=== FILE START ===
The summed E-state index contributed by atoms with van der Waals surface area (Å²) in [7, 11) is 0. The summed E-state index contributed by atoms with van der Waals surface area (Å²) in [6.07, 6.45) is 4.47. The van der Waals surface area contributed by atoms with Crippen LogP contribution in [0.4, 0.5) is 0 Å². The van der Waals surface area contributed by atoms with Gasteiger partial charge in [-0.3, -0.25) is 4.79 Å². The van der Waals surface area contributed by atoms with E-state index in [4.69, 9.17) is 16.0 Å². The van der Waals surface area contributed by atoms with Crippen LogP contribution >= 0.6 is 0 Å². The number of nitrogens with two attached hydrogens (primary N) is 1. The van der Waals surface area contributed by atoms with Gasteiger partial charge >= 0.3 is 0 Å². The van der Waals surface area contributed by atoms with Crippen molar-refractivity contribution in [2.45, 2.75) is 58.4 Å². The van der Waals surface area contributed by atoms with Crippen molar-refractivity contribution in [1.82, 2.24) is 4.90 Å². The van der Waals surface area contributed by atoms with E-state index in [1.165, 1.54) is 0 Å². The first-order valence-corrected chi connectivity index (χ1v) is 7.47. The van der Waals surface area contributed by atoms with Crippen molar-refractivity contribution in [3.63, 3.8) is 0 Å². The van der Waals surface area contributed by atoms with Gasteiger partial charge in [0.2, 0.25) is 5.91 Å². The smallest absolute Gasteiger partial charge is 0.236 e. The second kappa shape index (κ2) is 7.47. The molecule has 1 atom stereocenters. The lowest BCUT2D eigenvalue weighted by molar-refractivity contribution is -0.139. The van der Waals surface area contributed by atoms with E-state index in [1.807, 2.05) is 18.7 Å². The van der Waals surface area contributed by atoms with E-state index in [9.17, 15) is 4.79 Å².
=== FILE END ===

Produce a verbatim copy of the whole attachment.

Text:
The summed E-state index contributed by atoms with van der Waals surface area (Å²) in [7, 11) is 0. The summed E-state index contributed by atoms with van der Waals surface area (Å²) in [6.07, 6.45) is 4.47. The van der Waals surface area contributed by atoms with Crippen LogP contribution in [0.4, 0.5) is 0 Å². The van der Waals surface area contributed by atoms with Gasteiger partial charge in [-0.3, -0.25) is 4.79 Å². The van der Waals surface area contributed by atoms with E-state index in [4.69, 9.17) is 16.0 Å². The van der Waals surface area contributed by atoms with Crippen LogP contribution >= 0.6 is 0 Å². The number of nitrogens with two attached hydrogens (primary N) is 1. The van der Waals surface area contributed by atoms with Gasteiger partial charge >= 0.3 is 0 Å². The van der Waals surface area contributed by atoms with Crippen molar-refractivity contribution in [2.45, 2.75) is 58.4 Å². The van der Waals surface area contributed by atoms with Crippen molar-refractivity contribution in [1.82, 2.24) is 4.90 Å². The van der Waals surface area contributed by atoms with E-state index in [1.165, 1.54) is 0 Å². The first-order valence-corrected chi connectivity index (χ1v) is 7.47. The van der Waals surface area contributed by atoms with Crippen molar-refractivity contribution in [3.63, 3.8) is 0 Å². The van der Waals surface area contributed by atoms with Gasteiger partial charge in [0.2, 0.25) is 5.91 Å². The smallest absolute Gasteiger partial charge is 0.236 e. The second kappa shape index (κ2) is 7.47. The molecule has 1 atom stereocenters. The lowest BCUT2D eigenvalue weighted by molar-refractivity contribution is -0.139. The van der Waals surface area contributed by atoms with E-state index in [1.807, 2.05) is 18.7 Å². The van der Waals surface area contributed by atoms with E-state index in [9.17, 15) is 4.79 Å².